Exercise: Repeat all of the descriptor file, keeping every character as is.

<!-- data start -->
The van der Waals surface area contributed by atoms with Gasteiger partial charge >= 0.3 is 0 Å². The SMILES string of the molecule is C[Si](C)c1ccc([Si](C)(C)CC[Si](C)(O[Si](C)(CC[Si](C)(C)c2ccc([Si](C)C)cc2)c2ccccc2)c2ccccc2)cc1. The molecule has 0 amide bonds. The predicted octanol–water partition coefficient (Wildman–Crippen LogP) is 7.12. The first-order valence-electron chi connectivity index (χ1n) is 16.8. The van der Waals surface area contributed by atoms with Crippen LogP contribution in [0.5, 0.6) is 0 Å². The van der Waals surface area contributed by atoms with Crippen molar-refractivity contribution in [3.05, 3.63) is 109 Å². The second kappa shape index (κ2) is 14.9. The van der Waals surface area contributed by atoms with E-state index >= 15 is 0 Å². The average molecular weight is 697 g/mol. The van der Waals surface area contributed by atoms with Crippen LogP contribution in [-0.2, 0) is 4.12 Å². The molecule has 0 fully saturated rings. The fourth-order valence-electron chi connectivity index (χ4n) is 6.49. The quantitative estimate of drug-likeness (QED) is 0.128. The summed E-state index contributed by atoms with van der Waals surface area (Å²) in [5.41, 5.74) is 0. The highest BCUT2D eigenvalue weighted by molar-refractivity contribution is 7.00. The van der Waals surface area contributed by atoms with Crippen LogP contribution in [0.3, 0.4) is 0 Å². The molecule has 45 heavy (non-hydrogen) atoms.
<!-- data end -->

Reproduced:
The van der Waals surface area contributed by atoms with Gasteiger partial charge >= 0.3 is 0 Å². The SMILES string of the molecule is C[Si](C)c1ccc([Si](C)(C)CC[Si](C)(O[Si](C)(CC[Si](C)(C)c2ccc([Si](C)C)cc2)c2ccccc2)c2ccccc2)cc1. The molecule has 0 amide bonds. The predicted octanol–water partition coefficient (Wildman–Crippen LogP) is 7.12. The first-order valence-electron chi connectivity index (χ1n) is 16.8. The van der Waals surface area contributed by atoms with Crippen LogP contribution in [0.5, 0.6) is 0 Å². The van der Waals surface area contributed by atoms with Crippen molar-refractivity contribution in [3.05, 3.63) is 109 Å². The second kappa shape index (κ2) is 14.9. The van der Waals surface area contributed by atoms with E-state index >= 15 is 0 Å². The average molecular weight is 697 g/mol. The van der Waals surface area contributed by atoms with Crippen LogP contribution in [-0.2, 0) is 4.12 Å². The molecule has 0 fully saturated rings. The fourth-order valence-electron chi connectivity index (χ4n) is 6.49. The quantitative estimate of drug-likeness (QED) is 0.128. The summed E-state index contributed by atoms with van der Waals surface area (Å²) in [5.41, 5.74) is 0. The highest BCUT2D eigenvalue weighted by molar-refractivity contribution is 7.00. The van der Waals surface area contributed by atoms with Crippen LogP contribution in [0.3, 0.4) is 0 Å². The molecule has 45 heavy (non-hydrogen) atoms.